SYRIA: ‘The pandemic added another layer to women’s diminished access to healthcare’

CIVICUS speaks about the upcoming International Women’s Day and Syrian civil society’s role in eliminating gender inequality with Maria Al Abdeh, executive director of Women Now for Development (WND), a Syrian civil society organisation (CSO) aimed at fostering a democratic, free and just society in which women can play meaningful roles and reach their full potential.

 Maria Al Abdeh

What impact has the COVID-19 pandemic had on women and girls in Syria?

The pandemic has definitely had a disproportionate impact on Syrian women and girls. Champa Patel and I analyse these impacts in a recent paper, ‘COVID-19 and Women in Syria‘. Under the pandemic, women’s health issues were taken less seriously, especially those related to sexual and reproductive health, such as pregnancy. Women lost access to hospitals – access that was already diminished by war and displacement. The pandemic added another layer to women’s diminished access to healthcare services and facilities.

We have also seen a huge psychosocial burden on the Syrian women we interviewed. Women spoke about the panic their children experienced when schools closed. In children’s minds, school closings are linked to bombings and displacement, so when schools closed yet again it triggered traumatic memories. Mothers had to calm their children and explain there were no bombs but there was now a new danger, the pandemic. Displaced women also reported on the traumatic impact of displacement on their mental health.

Additionally, most interviewees told us that they were giving more tasks to girls than boys. But we found something interesting: during the first months of the pandemic, when fear was at its highest, Syrian girls were quite creative in finding ways to support their community, such as by organising activities for children in camps.

Other women reported that it was challenging to keep their families healthy, which according to established gender roles is a woman’s job as a caregiver. The pandemic clearly took a toll on everyone, but as is also the case with violence and conflict, it had intersectional effects that made it worse for women.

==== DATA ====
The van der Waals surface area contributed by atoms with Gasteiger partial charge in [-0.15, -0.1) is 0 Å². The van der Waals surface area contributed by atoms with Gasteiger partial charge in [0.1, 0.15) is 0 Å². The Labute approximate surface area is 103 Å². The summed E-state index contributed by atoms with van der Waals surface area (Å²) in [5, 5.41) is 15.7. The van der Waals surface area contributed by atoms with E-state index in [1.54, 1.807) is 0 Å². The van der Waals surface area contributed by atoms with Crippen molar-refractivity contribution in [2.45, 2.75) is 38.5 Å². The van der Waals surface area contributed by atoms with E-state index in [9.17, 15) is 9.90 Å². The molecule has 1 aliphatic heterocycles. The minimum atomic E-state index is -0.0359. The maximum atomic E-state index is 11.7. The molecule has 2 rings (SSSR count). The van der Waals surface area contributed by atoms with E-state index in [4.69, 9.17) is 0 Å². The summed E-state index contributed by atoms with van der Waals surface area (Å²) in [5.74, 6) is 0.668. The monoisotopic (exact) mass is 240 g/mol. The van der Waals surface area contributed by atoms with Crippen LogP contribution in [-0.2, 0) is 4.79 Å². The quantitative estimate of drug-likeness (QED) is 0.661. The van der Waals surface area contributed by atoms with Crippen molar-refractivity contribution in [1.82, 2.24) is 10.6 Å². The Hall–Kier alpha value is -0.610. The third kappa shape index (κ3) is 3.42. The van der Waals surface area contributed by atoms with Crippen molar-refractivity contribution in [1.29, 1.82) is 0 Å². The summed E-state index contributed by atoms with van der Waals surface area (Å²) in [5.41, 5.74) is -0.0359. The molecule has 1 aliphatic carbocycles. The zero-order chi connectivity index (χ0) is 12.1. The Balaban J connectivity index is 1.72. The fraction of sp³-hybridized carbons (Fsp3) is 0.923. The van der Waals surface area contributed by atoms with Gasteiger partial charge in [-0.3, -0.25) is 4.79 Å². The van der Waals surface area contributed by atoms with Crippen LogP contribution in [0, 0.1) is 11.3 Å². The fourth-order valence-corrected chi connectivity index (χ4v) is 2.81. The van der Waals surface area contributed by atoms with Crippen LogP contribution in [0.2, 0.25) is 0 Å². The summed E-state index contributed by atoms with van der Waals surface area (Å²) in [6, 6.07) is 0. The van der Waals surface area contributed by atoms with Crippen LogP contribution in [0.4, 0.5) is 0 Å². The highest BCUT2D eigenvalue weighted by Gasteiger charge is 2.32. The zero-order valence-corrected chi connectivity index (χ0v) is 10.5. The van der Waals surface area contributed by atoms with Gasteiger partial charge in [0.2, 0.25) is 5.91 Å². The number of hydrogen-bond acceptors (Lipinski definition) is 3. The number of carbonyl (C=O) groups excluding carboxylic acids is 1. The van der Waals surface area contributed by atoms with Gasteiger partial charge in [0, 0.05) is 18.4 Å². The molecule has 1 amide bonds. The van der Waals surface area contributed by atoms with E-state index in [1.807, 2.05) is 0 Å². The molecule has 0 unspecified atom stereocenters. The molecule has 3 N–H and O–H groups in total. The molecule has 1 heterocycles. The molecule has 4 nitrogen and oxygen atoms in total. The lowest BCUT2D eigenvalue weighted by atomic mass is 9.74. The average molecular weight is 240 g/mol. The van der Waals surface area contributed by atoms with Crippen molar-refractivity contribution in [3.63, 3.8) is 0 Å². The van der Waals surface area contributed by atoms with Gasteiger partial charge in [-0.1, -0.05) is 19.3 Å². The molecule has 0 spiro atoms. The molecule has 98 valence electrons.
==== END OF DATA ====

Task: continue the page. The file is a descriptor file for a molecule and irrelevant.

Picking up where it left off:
The pandemic worsened an economic situation that was already fragile. Eighty per cent of Syrians are below the poverty line and 60 per cent of households are led by women. As a result of the pandemic, an additional economic burden was placed on women’s shoulders. For the sake of their husbands and children, women are the last ones to eat, which has huge health consequences. Even those who do not live in camps usually have no way of storing food, so they can only afford food when the breadwinner brings money in every day.

While the conflict in Syria may have already altered women’s roles in both family and society, the pandemic has reinforced an unjust gender divide.

How has civil society, and WND more specifically, worked to support Syrian women during the pandemic?

Civil society has supported women in many ways, from raising awareness to providing humanitarian aid and psychosocial support. Most of this support, however, was provided during the first year of the pandemic. As time passed, the pandemic itself stopped being a priority for Syrians, who instead focused on its economic impacts. Despite the growing death toll of the pandemic inside Syria, priorities changed.

As for WND, our main areas of work are protection, empowerment, participation, research and advocacy. The research we conducted during the first months of the pandemic informed our programmes, which we modified to match the needs of Syrian women in the new context. As a result, we supported more small businesses led by women.